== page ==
In his fascinating post last week on common sense, Tim quoted (via an earlier post of mine) the Ford administration’s intellectual-in-residence and Leo Strauss student Robert Goldwin on why Goldwin hated being called an “intellectual”:
There is something fishy about the word ‘intellectual.’ …I think of ‘intellectuals’ as people who have a real distaste, sometimes even contempt, for the common sense approach, which is fundamentally the political approach.
Reencountering this quotation in the context of Tim’s post, I immediately thought that I ought to write something for the blog about the Straussians and the idea of common sense. This is, for reasons that I hope to make clear below, a complicated, interesting, and important topic, which sheds valuable light on the relationship of Strauss’s thought to the larger world of American conservatism, as well as on the place of a kind of intellectual populism in an essentially aristocratic brand of political philosophy.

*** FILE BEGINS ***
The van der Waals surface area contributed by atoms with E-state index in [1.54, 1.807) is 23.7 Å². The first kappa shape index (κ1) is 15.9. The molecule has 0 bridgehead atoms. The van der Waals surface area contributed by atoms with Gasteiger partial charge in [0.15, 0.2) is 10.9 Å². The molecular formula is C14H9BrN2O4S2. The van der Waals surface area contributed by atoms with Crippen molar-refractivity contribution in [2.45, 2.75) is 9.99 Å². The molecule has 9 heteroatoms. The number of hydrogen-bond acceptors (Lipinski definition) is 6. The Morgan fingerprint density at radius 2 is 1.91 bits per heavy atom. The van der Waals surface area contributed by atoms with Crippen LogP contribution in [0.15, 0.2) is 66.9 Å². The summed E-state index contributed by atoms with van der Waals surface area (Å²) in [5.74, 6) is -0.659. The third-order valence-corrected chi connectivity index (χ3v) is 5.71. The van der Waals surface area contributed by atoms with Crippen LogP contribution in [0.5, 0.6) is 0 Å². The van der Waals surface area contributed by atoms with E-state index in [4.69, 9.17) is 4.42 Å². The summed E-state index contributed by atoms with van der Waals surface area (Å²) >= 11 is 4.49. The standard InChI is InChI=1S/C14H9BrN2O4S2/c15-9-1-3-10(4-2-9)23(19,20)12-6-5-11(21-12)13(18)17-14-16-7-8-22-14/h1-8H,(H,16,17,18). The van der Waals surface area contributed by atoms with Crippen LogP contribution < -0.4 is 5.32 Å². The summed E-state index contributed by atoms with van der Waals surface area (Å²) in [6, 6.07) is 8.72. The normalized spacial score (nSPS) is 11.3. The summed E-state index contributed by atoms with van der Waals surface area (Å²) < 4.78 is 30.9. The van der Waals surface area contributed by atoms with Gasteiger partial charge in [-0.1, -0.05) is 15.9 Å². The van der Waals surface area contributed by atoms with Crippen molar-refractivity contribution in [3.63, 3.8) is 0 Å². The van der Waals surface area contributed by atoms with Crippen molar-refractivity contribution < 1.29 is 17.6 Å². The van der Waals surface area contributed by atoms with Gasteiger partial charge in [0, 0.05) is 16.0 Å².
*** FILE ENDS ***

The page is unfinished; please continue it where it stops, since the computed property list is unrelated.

As luck would have it, yesterday the New York Times Book Review published a review by Harry Jaffa of Robert Bartlett and Susan Collins new translation of Aristotle’s Nichomachean Ethics which provides the perfect starting point for this discussion.*
As most readers of this blog probably know, Harry Jaffa is one of Leo Strauss’s first–and most famous–students. Having studied with Strauss at the New School in the 1940s (before Strauss left for the University of Chicago at the end of that decade), Jaffa went on to write extensively about American political thought, especially Lincoln, and to work for the ’64 Goldwater campaign (for which he penned Goldwater’s famous convention speech). Jaffa, whose academic home was long Claremont Men’s College and the Claremont Graduate School (and more recently the nearby conservative thinktank, the Claremont Institute, which he helped to create), is the founder of the so-called West Coast Straussians, who have a distinctive take on the Straussian legacy, which is evident in this review.**